Thursday 21 October 2010

Malaria - is it even worse than we thought?

A new report, produced by the US National Institutes of Health among others, claims there are perhaps 13 times more deaths from malaria in India than official figures suggest. In rural India, well over 1 million people a year die from infectious diseases, where acute fever is the main symptom, but beyond that the condition often goes undiagnosed.

By interviewing a sample of bereaved families, the researchers came to the conclusion that there are up to 205,000 malaria deaths a year in India, compared to the World Health Organisation’s figure of 10-21,000. The WHO does not accept this conclusion, but agrees there might be limitations in its own calculations.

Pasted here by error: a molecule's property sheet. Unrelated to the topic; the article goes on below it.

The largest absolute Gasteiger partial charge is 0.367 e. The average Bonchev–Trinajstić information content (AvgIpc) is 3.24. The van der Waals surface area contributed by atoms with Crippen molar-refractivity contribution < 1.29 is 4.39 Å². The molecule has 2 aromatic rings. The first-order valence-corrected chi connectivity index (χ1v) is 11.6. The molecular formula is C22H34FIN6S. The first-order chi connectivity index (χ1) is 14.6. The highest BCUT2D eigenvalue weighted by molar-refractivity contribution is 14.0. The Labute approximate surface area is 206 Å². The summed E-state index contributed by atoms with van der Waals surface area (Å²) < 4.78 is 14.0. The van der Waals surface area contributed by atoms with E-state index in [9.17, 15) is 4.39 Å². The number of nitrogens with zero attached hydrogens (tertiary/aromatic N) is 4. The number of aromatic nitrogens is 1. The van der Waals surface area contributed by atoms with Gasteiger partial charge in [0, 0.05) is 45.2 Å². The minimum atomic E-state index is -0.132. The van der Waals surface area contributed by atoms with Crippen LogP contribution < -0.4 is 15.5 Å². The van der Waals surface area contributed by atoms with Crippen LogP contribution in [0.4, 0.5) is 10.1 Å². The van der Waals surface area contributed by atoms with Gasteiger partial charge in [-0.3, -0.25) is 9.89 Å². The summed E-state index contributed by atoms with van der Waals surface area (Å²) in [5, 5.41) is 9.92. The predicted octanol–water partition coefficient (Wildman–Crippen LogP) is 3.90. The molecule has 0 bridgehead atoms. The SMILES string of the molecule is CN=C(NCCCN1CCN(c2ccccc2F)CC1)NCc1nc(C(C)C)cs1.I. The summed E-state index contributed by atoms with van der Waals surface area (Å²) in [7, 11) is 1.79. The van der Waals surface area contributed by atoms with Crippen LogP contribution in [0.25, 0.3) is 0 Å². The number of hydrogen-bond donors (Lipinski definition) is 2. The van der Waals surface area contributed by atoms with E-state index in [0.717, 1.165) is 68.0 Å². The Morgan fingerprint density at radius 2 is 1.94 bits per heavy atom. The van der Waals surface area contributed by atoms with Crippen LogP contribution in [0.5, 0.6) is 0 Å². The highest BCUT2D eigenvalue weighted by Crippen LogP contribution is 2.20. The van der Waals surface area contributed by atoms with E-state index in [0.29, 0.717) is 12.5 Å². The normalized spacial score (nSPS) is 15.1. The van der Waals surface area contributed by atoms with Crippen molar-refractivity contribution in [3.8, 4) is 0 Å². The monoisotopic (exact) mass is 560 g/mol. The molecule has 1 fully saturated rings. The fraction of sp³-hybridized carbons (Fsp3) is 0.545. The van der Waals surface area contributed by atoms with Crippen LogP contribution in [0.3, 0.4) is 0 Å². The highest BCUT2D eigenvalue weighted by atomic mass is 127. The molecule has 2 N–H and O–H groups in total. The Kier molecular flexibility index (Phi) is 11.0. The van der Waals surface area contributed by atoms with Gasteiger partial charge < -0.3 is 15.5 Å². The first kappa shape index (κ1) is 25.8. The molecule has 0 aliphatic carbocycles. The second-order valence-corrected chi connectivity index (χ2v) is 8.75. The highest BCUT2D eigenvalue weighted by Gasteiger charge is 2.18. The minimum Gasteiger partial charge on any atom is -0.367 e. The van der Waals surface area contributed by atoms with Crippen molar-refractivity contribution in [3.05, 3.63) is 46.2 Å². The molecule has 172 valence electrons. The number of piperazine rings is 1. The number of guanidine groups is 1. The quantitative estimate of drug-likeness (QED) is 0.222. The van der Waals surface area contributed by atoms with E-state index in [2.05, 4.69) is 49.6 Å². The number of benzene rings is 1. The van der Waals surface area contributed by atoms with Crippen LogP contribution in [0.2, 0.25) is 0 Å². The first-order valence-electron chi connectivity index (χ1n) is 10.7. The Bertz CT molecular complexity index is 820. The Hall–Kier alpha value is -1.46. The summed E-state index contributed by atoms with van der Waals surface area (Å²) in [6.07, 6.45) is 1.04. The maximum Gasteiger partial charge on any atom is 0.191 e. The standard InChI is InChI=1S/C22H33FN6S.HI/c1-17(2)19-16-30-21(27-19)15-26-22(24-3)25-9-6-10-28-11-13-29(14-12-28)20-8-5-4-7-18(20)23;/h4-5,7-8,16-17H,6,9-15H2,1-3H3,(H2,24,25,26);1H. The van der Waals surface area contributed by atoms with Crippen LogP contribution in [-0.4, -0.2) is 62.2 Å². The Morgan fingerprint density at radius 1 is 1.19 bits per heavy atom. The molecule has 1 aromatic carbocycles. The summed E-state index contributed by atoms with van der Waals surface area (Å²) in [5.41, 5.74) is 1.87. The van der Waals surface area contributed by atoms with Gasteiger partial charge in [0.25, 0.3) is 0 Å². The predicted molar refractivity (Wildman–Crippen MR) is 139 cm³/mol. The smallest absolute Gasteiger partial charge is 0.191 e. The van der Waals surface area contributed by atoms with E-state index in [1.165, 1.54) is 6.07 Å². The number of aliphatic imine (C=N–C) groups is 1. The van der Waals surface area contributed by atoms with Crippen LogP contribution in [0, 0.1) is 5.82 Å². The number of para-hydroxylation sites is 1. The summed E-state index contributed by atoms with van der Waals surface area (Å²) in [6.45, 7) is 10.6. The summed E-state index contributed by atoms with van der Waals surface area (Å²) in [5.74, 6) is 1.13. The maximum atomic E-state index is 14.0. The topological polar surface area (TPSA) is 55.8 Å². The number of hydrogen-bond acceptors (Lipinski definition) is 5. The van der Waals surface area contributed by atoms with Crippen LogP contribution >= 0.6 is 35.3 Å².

Across the world, malaria is thought to kill more than 1 million people a year, though, if the researchers are right about India, this may be a serious underestimate. The number of cases has risen over the last 30 years, partly through mosquitoes becoming resistant to drugs and insecticides. (See also my blogs of 11 April, 30 May, 24 Sept, 2009.)

*Out next month in paperback! A Disastrous History of the World.

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